SleeveCo, Inc.’s Noble 100% Pure Tangerine Cranberry received top honors from the PLGA in the Composite Substrate division. This is printed 8-colors printed on a PLA substrate (corn-based film). The judges commented that this was a nice bright sample reflecting the orange in the tangerine in contrast with the red in the cranberries.
drupa 2008 gave attendees a glimpse into that future.
Ms. Hearn noted that digital inkjet developments were one of the key themes at drupa this year. Ms. Hearn noted that in addition to digital technology, brand protection products for converters and brand owners had a strong presence at drupa this year. For brand owners and suppliers, counterfeiting is on the top of their minds, and at drupa attendees saw security products ranging from relatively low-cost entry-level features to very high-level proprietary technologies.
Mr. Impastato noted that drupa showcased some interesting new technologies for packaging.
“In general, two areas caught my attention,” Mr. Impastato said. “The first was the improvements the wide web flexo press manufacturers have made in the speed of change-overs and the reduction in waste. The new technologies and processes being put into place allow extremely fast job change-overs while minimizing waste to levels we never thought possible just a few years ago.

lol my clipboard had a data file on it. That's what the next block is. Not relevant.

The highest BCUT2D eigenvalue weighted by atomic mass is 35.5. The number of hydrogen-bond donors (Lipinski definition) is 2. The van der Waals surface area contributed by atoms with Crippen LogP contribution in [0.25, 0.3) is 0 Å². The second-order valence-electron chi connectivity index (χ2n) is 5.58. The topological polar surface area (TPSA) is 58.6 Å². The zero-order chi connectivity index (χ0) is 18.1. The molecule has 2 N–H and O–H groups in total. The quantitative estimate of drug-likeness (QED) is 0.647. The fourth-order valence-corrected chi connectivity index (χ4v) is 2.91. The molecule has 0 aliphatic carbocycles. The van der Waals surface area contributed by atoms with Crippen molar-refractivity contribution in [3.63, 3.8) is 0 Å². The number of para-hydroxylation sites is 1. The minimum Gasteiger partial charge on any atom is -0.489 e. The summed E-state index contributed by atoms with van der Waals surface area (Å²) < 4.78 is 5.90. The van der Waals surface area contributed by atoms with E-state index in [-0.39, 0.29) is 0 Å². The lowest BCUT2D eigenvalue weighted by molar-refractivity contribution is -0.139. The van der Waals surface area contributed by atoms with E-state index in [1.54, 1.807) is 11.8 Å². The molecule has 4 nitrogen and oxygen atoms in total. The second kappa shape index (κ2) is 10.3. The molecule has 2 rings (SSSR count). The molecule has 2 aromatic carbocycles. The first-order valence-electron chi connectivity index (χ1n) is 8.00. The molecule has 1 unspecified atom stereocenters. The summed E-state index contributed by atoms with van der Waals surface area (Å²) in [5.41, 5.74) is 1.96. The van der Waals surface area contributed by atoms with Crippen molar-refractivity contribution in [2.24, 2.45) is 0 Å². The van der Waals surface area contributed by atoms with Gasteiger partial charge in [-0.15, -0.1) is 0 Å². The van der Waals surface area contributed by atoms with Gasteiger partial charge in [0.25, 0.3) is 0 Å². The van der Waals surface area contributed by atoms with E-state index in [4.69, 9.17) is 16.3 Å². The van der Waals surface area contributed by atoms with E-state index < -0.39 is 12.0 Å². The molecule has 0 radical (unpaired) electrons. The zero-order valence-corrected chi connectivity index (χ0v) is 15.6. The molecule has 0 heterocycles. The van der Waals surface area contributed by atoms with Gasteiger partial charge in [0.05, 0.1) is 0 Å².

“The second area was the increasing use of mid-web size presses for packaging,” Mr. Impastato added. “In the past, most packaging was printed on wide web presses. The industry was interested in printing three or four images wide to increase the through-put of the press. Now we are seeing presses which have been designed to print one wide. These presses are designed to fill a niche in the market for short run jobs. As personalization increases and product modifications (flavor, color, etc.) increase, shorter runs become more demanded. These mid-web presses may fill an important role in future package printing.”